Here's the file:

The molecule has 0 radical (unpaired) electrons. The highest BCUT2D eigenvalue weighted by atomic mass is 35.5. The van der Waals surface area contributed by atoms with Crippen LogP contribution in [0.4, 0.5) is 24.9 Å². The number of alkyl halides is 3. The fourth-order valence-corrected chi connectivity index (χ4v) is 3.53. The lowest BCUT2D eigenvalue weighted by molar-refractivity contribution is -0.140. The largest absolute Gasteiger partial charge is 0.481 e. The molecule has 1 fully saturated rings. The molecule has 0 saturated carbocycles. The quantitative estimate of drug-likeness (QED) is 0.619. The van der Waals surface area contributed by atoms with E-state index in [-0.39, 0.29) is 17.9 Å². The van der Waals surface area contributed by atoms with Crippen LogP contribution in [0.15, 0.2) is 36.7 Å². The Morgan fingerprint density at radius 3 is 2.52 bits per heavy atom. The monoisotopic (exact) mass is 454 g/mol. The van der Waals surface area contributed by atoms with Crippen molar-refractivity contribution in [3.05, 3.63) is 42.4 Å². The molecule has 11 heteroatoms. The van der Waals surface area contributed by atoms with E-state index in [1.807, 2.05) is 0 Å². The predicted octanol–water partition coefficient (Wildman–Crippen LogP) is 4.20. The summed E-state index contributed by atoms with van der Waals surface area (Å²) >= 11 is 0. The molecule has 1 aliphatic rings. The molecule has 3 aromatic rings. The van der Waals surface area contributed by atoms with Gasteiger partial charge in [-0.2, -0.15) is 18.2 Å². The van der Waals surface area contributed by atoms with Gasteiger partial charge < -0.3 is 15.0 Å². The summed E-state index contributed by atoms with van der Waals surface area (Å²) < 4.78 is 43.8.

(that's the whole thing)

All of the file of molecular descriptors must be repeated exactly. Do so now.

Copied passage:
The molecule has 0 radical (unpaired) electrons. The highest BCUT2D eigenvalue weighted by atomic mass is 35.5. The van der Waals surface area contributed by atoms with Crippen LogP contribution in [0.4, 0.5) is 24.9 Å². The number of alkyl halides is 3. The fourth-order valence-corrected chi connectivity index (χ4v) is 3.53. The lowest BCUT2D eigenvalue weighted by molar-refractivity contribution is -0.140. The largest absolute Gasteiger partial charge is 0.481 e. The molecule has 1 fully saturated rings. The molecule has 0 saturated carbocycles. The quantitative estimate of drug-likeness (QED) is 0.619. The van der Waals surface area contributed by atoms with E-state index in [-0.39, 0.29) is 17.9 Å². The van der Waals surface area contributed by atoms with Crippen LogP contribution in [0.15, 0.2) is 36.7 Å². The Morgan fingerprint density at radius 3 is 2.52 bits per heavy atom. The monoisotopic (exact) mass is 454 g/mol. The van der Waals surface area contributed by atoms with Crippen molar-refractivity contribution in [3.05, 3.63) is 42.4 Å². The molecule has 11 heteroatoms. The van der Waals surface area contributed by atoms with E-state index in [1.807, 2.05) is 0 Å². The predicted octanol–water partition coefficient (Wildman–Crippen LogP) is 4.20. The summed E-state index contributed by atoms with van der Waals surface area (Å²) >= 11 is 0. The molecule has 1 aliphatic rings. The molecule has 3 aromatic rings. The van der Waals surface area contributed by atoms with Gasteiger partial charge in [-0.2, -0.15) is 18.2 Å². The van der Waals surface area contributed by atoms with Gasteiger partial charge < -0.3 is 15.0 Å². The summed E-state index contributed by atoms with van der Waals surface area (Å²) < 4.78 is 43.8.